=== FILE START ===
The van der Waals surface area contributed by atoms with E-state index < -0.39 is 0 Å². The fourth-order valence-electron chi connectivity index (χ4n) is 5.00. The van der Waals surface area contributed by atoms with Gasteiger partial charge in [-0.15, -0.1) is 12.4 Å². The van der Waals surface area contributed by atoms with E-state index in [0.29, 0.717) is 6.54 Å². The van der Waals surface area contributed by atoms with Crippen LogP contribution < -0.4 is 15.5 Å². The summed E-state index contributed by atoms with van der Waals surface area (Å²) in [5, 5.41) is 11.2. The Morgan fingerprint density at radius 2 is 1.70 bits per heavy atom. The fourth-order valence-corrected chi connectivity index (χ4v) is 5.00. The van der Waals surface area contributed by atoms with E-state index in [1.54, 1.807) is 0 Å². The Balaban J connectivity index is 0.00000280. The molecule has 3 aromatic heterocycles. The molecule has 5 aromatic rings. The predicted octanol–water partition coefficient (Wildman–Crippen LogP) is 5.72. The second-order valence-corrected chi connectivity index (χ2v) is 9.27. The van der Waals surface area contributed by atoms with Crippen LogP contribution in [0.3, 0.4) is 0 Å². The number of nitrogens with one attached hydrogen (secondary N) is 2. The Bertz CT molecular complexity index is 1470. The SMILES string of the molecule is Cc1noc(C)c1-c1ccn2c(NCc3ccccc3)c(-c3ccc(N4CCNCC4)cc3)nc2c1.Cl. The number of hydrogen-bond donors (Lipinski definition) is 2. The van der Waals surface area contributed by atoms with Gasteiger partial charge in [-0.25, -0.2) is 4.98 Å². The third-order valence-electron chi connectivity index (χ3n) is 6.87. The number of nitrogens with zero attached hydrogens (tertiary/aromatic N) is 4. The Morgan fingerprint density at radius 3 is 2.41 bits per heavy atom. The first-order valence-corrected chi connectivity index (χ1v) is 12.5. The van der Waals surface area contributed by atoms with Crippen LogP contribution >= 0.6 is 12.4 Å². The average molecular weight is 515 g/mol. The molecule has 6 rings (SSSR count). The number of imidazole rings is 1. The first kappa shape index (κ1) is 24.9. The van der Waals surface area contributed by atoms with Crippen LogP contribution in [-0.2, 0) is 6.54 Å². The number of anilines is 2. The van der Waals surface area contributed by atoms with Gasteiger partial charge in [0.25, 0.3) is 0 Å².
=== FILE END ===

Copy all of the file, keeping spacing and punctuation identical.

The van der Waals surface area contributed by atoms with E-state index < -0.39 is 0 Å². The fourth-order valence-electron chi connectivity index (χ4n) is 5.00. The van der Waals surface area contributed by atoms with Gasteiger partial charge in [-0.15, -0.1) is 12.4 Å². The van der Waals surface area contributed by atoms with E-state index in [0.29, 0.717) is 6.54 Å². The van der Waals surface area contributed by atoms with Crippen LogP contribution < -0.4 is 15.5 Å². The summed E-state index contributed by atoms with van der Waals surface area (Å²) in [5, 5.41) is 11.2. The Morgan fingerprint density at radius 2 is 1.70 bits per heavy atom. The fourth-order valence-corrected chi connectivity index (χ4v) is 5.00. The van der Waals surface area contributed by atoms with E-state index in [1.54, 1.807) is 0 Å². The Balaban J connectivity index is 0.00000280. The molecule has 3 aromatic heterocycles. The molecule has 5 aromatic rings. The predicted octanol–water partition coefficient (Wildman–Crippen LogP) is 5.72. The second-order valence-corrected chi connectivity index (χ2v) is 9.27. The van der Waals surface area contributed by atoms with Crippen LogP contribution in [0.3, 0.4) is 0 Å². The number of nitrogens with one attached hydrogen (secondary N) is 2. The Bertz CT molecular complexity index is 1470. The SMILES string of the molecule is Cc1noc(C)c1-c1ccn2c(NCc3ccccc3)c(-c3ccc(N4CCNCC4)cc3)nc2c1.Cl. The number of hydrogen-bond donors (Lipinski definition) is 2. The van der Waals surface area contributed by atoms with Gasteiger partial charge in [-0.25, -0.2) is 4.98 Å². The third-order valence-electron chi connectivity index (χ3n) is 6.87. The number of nitrogens with zero attached hydrogens (tertiary/aromatic N) is 4. The Morgan fingerprint density at radius 3 is 2.41 bits per heavy atom. The first-order valence-corrected chi connectivity index (χ1v) is 12.5. The van der Waals surface area contributed by atoms with Crippen LogP contribution >= 0.6 is 12.4 Å². The average molecular weight is 515 g/mol. The molecule has 6 rings (SSSR count). The number of imidazole rings is 1. The first kappa shape index (κ1) is 24.9. The van der Waals surface area contributed by atoms with Crippen LogP contribution in [-0.2, 0) is 6.54 Å². The number of anilines is 2. The van der Waals surface area contributed by atoms with Gasteiger partial charge in [0.25, 0.3) is 0 Å².